“The blanket moratorium, with no parameters, seems to assume that because one rig failed and although no one yet fully knows why, all companies and rigs drilling new wells over 500 feet also universally present an imminent danger,” wrote Judge Feldman
The most interesting remarks in the injunction were on the report presented to the judge by the Interior Department. This report included the much touted peer review by experts assembled by the National Academy of Engineering - a review the administration had insisted backed the ban. The judge noted that the findings of the experts were "misstated". In reality, the findings by the experts that a moratorium was the way to go were complete fabrications. This act of deception on the part of Salazar and the administration to manipulate the situation is shameful in the extreme, not to mention flat-out fraudulent. Where are the calls for Salazar's resignation?
The real story is that the report was signed off on by the experts, but the paragraphs recommending a moratorium were added after the fact. The experts have been vocal in their opposition to the shenanigans regarding the report - opposition that the administration attempted to shrug off, but the judge's findings leave little room for doubt about their authenticity. In response to his ruling, the left is in full attack mode, of course. Secretary of the Interior Salazar is going to attempt a new moratorium, this time more specific and targeted, insisting a deepwater ban in necessary. Maybe this time they will get a more sympathetic judge to see things their way. For the sake of Louisianans, let's hope not.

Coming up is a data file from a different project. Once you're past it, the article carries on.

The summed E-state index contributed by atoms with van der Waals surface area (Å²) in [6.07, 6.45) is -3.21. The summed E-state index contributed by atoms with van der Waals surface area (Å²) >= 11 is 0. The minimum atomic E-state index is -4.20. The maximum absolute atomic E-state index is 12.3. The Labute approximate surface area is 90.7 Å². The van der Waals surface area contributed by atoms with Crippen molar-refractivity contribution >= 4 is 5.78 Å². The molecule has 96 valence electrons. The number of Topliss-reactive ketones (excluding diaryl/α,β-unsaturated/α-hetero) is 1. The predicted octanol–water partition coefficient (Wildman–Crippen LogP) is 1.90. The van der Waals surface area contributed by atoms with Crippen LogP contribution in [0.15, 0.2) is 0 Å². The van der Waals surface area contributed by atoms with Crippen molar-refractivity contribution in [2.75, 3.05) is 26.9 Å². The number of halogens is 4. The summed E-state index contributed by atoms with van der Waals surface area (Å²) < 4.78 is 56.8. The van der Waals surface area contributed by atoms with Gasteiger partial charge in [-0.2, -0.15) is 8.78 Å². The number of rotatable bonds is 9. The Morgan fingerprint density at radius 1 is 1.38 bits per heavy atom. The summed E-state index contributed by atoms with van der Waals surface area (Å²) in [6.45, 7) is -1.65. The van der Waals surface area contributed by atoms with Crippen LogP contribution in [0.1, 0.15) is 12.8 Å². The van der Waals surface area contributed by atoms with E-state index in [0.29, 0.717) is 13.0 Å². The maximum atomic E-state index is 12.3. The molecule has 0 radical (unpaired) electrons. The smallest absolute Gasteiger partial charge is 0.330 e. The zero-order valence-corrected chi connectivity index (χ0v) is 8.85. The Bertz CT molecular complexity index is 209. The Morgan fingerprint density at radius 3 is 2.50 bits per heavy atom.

On another front in the 'war' on the oil spill, the feds have halted dredging for sand berms. They feel the area that is being dredged is environmentally detrimental and want to move the operation two miles further out into the gulf. All dredging is to be halted until the move is complete - seven precious days. In a letter to Obama, Plaquemines Parish President Billly Nungesser pleads for compromise:
"Once again, our government resource agencies, which are intended to protect us, are now leaving us vulnerable to the destruction of our coastline and marshes by the impending oil," Nungesser wrote to Obama.
Nungesser requested that the dredging be allowed to continue for the next seven days as they move dredging equipment in an effort to placate the U.S. Dept. of Fish and Wildlife. No doubt dredging is damaging to the environment, but could it really be worse than what the oil spill will do? It's high time federal agencies like Fish and Wildlife and the Department of the Interior look at the bigger picture here.
It's beginning to seem like this is no longer a question of incompetence - it is now moving into the realm of active interference. But for what reason? Considering how adamant (and blatant) the administration is about passing Cap and Trade legislation on the back of this tragedy, it's not too hard to figure out. It's hard to believe our government is willing to allow such damage to the country in order to pass their agenda. It seems far-fetched, because our government should have our best interests at heart, but it is getting harder and harder to believe they do these days. Their continued insistence on passing wildly unpopular legislation raises questions about their motives. The recent revelations that Obama has stated there will be no securing the borders until
At best, this is a perfect illustration of Ronald Reagan's nine scariest words in the english language - "I'm from the government and I'm here to help". At worst, our government is allowing a major catastrophe to become even worse so that they can pass their dream agenda. An agenda that will further cripple us with massive taxes and skyrocketing energy prices.
Talk about orchestrating chaos....